SHS3 6000-20000 words a week (300,000-1,000,000 words a year)

Based on these a student that joined our program in JHS1 and stayed with us until the end of high school would read 1,200,000 to 3,350,000 words. I predict this would provide them with some pretty decent English skills. The targets include in-class reading as well, so students with decent reading speeds might be able to clear the target just by reading in class for 55 minutes a week.

These numbers are provisional and we’ll probably adjust them after working with the students a bit next year. Looking at our current student data though, they seem reasonable. For comparison, in my university classes I require students to read 8,000 words a week to pass the course and 25,000 words a week to get a top grade.

3. Original junior high school output (speaking and writing) curriculum

We’re currently working on making our own curriculum for junior high school students for the output (speaking and writing) classes. As I mentioned in the improvements to curriculum post, the output classes have actually proven to be extremely important, and in the future we’ll be recommending students take both classes if at all possible.

Reading classes are much more profitable, but so far the results of students that only take reading are not satisfactory so we’ll have to abandon that idea as a profit centre 🙂

We should have the original curriculum for JHS1 ready to try from April, and then develop year two in 2017 and year three in 2018. Using the new curricula, we will now place junior high school students in their equivalent year class instead of trying to stream them by ability. High school students will be streamed by ability/level.

4. Assistant teachers

We have a couple of assistant teachers this year. They were students in the program last year, and are now attending local universities. We asked them to help us out as part-time staff.

The huge advantage of recruiting assistants like this is that they are very familiar with the system. It’s a win-win: we get dependable and skilled assistants that we know and trust, and they get to continue their English studies while doing fairly well-paid and interesting part-time work.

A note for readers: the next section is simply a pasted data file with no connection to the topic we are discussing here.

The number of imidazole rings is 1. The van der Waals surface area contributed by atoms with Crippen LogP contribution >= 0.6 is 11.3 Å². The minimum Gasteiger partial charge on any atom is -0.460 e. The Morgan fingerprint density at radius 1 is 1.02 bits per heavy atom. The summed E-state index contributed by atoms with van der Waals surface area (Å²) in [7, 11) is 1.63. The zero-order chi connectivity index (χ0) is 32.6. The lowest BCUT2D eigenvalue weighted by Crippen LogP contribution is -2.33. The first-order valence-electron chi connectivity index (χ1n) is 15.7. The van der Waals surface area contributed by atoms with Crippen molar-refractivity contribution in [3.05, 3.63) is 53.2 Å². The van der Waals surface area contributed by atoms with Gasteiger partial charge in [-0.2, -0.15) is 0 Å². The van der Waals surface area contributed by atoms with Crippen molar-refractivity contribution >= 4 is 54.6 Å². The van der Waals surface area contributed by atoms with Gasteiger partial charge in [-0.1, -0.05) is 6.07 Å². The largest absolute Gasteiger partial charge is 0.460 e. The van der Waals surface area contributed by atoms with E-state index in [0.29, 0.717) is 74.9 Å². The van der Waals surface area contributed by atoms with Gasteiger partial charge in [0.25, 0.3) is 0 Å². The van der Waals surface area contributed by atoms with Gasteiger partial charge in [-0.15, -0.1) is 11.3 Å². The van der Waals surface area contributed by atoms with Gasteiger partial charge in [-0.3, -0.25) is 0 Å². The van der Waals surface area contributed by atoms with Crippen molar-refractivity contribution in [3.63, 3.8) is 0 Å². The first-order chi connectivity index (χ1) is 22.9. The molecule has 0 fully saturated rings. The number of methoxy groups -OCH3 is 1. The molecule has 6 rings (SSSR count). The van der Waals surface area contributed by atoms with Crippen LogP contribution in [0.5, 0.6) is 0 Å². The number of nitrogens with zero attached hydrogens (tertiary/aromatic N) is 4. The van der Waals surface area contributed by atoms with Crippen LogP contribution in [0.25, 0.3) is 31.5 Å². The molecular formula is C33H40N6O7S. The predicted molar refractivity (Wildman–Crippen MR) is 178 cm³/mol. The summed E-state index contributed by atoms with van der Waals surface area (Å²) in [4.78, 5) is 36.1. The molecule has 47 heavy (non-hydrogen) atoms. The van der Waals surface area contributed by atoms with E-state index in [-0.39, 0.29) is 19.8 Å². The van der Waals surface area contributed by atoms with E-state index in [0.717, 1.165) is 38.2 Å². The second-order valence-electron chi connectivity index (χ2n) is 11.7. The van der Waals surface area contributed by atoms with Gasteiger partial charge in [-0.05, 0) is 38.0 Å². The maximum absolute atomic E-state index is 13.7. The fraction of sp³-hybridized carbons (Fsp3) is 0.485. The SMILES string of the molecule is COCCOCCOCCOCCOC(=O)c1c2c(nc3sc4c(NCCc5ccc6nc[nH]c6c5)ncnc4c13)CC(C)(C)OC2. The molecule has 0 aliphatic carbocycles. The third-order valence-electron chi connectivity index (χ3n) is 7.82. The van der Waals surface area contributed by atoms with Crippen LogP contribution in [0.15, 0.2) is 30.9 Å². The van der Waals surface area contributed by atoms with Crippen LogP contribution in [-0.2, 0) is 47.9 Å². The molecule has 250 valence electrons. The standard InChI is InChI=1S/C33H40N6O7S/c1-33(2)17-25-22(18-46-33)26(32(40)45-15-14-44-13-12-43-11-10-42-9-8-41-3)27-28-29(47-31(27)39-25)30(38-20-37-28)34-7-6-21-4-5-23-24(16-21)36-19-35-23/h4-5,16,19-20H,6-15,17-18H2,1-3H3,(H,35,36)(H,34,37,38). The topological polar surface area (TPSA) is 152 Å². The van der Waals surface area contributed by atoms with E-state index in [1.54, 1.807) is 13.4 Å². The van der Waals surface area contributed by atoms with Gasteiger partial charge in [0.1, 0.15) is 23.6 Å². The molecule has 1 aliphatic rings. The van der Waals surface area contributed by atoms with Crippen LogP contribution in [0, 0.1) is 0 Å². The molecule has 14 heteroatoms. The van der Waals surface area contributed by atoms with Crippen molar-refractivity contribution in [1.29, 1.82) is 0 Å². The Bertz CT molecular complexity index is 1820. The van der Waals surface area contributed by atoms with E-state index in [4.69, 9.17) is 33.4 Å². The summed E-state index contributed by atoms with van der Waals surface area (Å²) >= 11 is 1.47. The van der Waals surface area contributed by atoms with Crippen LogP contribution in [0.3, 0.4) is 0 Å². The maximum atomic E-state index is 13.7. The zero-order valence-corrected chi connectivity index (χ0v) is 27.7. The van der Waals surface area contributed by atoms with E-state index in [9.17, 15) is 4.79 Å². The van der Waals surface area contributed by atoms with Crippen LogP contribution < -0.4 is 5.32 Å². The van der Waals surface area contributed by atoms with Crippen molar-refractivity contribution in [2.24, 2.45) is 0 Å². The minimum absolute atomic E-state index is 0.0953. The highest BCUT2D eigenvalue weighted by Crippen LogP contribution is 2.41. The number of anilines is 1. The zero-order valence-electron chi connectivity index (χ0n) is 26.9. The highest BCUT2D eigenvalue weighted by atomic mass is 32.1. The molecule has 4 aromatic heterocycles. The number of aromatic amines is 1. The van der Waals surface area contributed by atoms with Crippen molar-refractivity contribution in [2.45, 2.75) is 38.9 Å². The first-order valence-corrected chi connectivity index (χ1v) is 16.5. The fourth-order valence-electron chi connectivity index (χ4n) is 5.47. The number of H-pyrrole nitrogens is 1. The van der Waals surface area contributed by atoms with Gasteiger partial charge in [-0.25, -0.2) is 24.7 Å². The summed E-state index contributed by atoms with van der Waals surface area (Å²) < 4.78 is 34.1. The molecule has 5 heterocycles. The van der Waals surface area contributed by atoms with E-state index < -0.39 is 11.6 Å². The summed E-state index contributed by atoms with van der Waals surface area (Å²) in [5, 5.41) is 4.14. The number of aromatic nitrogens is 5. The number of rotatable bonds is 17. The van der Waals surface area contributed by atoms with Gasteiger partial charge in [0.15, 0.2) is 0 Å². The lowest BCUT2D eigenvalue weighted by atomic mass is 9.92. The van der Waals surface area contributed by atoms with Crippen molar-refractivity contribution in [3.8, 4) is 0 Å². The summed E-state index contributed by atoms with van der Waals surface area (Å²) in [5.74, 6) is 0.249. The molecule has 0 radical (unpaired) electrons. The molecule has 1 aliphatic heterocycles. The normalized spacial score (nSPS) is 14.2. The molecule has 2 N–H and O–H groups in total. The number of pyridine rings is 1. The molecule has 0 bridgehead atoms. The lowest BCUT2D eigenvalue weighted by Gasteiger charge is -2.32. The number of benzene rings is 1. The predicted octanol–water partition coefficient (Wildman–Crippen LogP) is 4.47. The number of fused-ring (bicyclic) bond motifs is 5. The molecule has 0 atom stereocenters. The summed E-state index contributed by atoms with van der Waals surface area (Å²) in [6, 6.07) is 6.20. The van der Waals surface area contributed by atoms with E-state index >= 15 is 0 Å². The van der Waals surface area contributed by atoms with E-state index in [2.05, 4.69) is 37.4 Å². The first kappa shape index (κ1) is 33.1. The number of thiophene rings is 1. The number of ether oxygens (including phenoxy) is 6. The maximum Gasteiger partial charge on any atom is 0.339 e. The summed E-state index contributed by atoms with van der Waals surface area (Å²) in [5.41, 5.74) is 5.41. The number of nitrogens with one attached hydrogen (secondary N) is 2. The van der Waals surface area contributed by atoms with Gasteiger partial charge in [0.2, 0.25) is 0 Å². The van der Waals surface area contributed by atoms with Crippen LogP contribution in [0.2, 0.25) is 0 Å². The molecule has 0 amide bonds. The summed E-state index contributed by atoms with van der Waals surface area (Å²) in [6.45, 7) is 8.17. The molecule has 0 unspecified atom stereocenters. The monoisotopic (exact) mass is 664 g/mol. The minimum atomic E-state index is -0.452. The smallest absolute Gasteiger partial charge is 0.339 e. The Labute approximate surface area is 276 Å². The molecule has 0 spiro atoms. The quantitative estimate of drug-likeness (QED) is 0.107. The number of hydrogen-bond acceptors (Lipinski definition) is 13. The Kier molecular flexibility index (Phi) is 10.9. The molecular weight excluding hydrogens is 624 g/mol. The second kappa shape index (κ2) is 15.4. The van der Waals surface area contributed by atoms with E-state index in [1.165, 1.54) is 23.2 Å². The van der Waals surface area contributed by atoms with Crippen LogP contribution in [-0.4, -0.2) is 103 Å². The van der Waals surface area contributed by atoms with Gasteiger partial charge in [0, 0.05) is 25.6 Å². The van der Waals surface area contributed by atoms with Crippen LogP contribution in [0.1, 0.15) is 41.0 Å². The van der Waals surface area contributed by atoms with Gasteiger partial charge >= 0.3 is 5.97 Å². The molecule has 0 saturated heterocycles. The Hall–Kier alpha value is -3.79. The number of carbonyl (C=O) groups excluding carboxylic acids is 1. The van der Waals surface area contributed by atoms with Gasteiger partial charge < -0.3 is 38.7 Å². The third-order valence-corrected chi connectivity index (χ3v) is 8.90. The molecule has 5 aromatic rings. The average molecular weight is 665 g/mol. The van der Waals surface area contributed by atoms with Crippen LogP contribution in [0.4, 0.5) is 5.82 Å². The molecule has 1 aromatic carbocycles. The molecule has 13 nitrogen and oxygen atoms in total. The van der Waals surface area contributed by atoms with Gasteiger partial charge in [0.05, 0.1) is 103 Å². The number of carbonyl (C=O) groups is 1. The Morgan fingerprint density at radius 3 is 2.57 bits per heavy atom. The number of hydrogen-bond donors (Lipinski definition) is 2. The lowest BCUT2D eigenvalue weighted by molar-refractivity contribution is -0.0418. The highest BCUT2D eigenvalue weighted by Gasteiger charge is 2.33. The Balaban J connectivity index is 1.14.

Best of all, this model should be fairly sustainable: I would expect we’ll have at least one suitable student per year graduating and we can keep them for four years while they are at university.

5. The next steps

Right now we need to do a few things before the end of the year. I would like to write a student guide to the curriculum that explains what they need to do. I think this will help students and their parents get more out of their classes.

We also need to buy some more books, although we can probably slow down a bit now.

Another stocktake will have to happen at the end of the year and book purchases to fill in holes.

We’re going to need more shelves soon too.

We’ll also be taking over another school and inviting their students to join our program from April. Hopefully this will build up our numbers a little bit.

All good stuff. I’m really looking forward to how the Academy develops as we go into our third year.

Anyone else working on extensive reading systems? Any questions or comments?

Making a New JHS and SHS Curriculum

Fluency Practice and Clarity

fluency

This year we are creating a new curriculum for the Cambridge Academy output classes. I’ve written (and thought) a lot about the Academy reading program input classes, but over 90% of our students also take an output class.

Output classes are small group (up to six students) communication classes focusing mainly on speaking and writing. This year I am taking a closer look at these classes because I have noticed that they may be far more important than I realized.

I believe the reading program delivers most of the benefit to our students. Extensive reading and listening for at least an hour a week is going to complement everything else they are doing at school and outside and give them the amount of input they need to start internalizing the language. However, in our input classes students work alone reading and listening to texts. They don’t necessarily notice the progress they are making, nor do they form emotional connections with their classmates or teachers.

That’s where the output classes come in. Students do pairwork and communicate through speaking and writing. If they enjoy the output classes they will be more motivated and have a positive view of our school.

In a way, the output classes are the heart of the program.

Which is why we are trying to improve them this year. Last year the output classes were a bit of an afterthought, and did not produce the results or the atmosphere we wanted. This year we are shaking things up with some major changes.

No homework

Two things prompted this: I read some articles about how homework doesn’t do much for students and they really resonated with me, and we noticed that only about half of our students were actually doing the homework we set.